There is a lot of discussion of “cash on the sidelines” and what that might mean for the outlook for risk asset prices.
To me, that entire discussion is a rabbit hole drilled through with unknown unknowns. It reminds me of something an econometrics prof said to me in undergrad when I was trying to force him to look at it my way, so I could resolve a puzzle in my own mind. If you want to have any chance at all of understanding this, you are going to have to first clear all that shit out of your head. Ouch.
So, I ain’t going to get sucked into this discussion, except to make three points, two of which are sort of factual and the third of which I am not going to argue with you about. Let’s say I will leave the proof as an exercise for the reader!
First, this cash on the sidelines argument has been around for a long time. On the other hand, the equity market has been going up for a long time. So what do I know?
Second, when people are talking about cash on the sidelines, I think that the main thing they are saying is that the average portfolio is not particularly risky. The only serious treatment I have seen of that issue was put together by Jesse Livermore at Philosophical Economics.
Jesse claims that a low-risk average portfolio is a good predictor of subsequent returns, but he does that largely in jest or to make a point about data mining. To me, the valuable part is his rigorous take on what we mean when we say people are “underinvested”, in cash, or whatever. Most other discussions of this are poetic, as Bloomberg demonstrated again today. No link. I link to Bloomberg too much.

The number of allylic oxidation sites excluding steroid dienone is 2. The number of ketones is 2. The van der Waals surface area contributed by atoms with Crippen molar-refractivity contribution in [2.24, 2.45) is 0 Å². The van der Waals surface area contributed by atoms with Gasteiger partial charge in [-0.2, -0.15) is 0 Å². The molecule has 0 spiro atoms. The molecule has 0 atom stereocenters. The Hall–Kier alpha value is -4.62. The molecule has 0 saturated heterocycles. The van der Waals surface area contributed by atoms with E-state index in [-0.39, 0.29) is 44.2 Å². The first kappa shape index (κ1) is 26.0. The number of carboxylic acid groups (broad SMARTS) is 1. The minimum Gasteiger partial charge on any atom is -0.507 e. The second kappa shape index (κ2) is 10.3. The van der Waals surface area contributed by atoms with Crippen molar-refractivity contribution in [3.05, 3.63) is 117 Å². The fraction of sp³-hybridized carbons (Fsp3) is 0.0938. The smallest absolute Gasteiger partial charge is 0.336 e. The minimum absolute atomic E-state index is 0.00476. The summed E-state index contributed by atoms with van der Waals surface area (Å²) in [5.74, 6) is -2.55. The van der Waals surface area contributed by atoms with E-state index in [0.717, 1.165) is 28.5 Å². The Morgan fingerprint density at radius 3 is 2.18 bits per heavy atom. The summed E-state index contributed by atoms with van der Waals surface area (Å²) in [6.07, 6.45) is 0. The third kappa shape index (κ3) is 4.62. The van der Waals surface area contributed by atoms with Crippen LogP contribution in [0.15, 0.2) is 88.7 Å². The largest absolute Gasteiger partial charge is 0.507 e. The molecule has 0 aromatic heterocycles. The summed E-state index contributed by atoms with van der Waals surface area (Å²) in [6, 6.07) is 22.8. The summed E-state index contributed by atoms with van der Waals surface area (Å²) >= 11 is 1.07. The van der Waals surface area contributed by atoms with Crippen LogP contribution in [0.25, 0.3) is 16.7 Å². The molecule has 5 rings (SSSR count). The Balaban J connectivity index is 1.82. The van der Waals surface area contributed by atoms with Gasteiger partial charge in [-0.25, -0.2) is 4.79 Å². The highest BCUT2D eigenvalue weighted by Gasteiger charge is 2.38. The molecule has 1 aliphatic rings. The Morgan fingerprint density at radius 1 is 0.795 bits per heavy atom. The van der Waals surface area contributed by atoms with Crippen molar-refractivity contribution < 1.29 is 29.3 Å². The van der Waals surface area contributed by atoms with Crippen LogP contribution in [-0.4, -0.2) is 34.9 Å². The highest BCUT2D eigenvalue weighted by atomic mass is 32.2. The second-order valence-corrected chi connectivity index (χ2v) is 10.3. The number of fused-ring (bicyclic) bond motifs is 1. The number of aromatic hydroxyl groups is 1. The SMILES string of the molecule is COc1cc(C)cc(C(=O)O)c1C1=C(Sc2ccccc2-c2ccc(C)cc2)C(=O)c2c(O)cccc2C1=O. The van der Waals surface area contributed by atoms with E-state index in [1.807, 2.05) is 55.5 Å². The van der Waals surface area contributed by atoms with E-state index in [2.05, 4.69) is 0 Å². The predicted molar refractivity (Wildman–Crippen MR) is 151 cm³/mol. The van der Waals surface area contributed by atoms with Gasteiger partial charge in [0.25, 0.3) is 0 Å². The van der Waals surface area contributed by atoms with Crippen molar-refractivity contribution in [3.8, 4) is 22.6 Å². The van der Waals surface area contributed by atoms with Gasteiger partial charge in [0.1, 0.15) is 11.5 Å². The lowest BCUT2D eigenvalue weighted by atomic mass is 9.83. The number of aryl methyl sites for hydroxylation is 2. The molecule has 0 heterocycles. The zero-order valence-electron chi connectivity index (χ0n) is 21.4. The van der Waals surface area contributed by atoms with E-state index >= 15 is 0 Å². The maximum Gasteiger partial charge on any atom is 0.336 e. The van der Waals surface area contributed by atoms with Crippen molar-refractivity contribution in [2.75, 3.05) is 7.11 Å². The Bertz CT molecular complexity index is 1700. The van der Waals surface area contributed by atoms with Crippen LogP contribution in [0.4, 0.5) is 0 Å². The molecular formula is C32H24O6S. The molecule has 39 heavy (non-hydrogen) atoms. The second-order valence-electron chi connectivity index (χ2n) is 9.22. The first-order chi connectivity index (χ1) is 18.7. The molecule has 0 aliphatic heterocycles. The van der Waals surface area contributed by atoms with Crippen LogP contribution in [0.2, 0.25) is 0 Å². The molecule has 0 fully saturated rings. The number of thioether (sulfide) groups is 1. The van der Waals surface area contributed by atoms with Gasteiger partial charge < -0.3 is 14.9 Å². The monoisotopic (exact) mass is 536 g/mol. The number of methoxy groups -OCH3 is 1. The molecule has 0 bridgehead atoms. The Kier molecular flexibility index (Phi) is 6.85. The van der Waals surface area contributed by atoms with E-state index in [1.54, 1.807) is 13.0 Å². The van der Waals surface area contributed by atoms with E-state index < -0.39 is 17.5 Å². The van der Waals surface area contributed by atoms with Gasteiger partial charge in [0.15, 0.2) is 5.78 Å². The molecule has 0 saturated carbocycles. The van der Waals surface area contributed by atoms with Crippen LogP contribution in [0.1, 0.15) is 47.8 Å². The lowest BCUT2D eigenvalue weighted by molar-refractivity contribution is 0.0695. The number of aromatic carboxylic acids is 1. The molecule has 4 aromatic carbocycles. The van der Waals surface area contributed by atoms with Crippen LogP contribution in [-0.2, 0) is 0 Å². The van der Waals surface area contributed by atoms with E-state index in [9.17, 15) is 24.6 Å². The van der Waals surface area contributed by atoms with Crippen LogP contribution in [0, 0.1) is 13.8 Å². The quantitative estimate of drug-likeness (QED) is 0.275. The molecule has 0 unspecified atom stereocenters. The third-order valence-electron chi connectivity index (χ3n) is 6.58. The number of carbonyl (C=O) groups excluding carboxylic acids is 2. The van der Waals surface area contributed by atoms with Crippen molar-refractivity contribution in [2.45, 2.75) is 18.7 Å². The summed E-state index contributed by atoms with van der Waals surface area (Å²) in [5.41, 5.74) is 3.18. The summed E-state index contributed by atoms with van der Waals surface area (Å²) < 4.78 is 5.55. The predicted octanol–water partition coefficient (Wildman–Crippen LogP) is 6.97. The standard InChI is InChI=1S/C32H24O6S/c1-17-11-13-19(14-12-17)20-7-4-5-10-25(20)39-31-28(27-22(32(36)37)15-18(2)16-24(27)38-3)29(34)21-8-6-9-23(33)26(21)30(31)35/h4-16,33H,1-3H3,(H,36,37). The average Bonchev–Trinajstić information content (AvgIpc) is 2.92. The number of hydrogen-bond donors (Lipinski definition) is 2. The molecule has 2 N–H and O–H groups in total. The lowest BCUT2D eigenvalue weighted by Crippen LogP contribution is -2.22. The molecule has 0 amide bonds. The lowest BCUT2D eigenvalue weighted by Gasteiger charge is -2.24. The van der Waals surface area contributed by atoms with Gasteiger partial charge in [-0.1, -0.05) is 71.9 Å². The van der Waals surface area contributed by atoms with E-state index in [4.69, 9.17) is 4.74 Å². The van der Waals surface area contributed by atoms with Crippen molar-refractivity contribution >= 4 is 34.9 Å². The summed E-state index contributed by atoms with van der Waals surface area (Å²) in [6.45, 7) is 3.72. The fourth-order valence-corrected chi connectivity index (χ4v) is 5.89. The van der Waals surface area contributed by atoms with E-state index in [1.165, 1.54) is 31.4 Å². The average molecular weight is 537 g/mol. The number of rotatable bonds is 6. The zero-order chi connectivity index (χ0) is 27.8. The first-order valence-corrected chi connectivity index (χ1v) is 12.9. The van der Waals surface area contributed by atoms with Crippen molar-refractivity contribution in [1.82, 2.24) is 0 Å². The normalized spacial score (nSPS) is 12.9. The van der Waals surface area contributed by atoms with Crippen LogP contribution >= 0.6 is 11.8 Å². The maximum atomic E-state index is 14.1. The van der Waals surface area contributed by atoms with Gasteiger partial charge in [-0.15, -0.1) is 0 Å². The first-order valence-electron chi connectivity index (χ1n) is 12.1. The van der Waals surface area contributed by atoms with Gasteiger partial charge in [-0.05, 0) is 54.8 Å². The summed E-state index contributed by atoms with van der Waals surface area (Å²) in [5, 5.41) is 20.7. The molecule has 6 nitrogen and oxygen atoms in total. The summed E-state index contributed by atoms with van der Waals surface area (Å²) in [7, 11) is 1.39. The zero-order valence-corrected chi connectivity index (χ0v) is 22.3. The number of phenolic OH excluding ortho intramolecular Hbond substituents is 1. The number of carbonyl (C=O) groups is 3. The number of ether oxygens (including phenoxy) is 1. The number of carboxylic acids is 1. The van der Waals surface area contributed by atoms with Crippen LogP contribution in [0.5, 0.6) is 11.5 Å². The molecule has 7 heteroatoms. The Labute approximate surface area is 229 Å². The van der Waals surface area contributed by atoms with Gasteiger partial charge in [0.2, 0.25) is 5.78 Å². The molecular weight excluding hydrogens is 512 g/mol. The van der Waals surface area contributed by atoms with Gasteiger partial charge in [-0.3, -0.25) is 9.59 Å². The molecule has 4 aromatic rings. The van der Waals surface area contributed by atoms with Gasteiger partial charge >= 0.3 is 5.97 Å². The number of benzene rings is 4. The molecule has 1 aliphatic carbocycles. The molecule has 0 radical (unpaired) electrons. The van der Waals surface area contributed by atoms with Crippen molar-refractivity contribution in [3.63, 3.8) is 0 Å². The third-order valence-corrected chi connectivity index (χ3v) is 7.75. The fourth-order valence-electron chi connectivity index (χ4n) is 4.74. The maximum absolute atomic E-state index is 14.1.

Finally, there is my point that may strike you as more argumentative. You know, it would have been very difficult for investors collectively to rebalance towards holding a higher stock of low-risk assets, without the effort being entirely self-defeating, were it not for the steep rise in the stock of low risk government securities, sometimes called the federal debt.
I won’t try to argue this, because my experience is that it makes people’s eyes glaze over. Plus I might be wrong. But here is a hint. Government debt has to finance something, and the market value of securities owned is the market value of securities issued. Also, think in terms of net, to avoid double counting. Starting with Jesse might get your head in the right (by my lights) space on this issue.
Anyhow, assuming I am right, which I may not be, I find it piquant that with the equity market having tripled, people are insisting – indirectly and unwittingly – that the accumulated federal debt is bullish.
I think they are right, about this taken in isolation. But the old view was that the deficit was a short-term fix and that the associated debt overhang would be a long-run negative. At 2100 on the S&P, this has switched.
That is fun.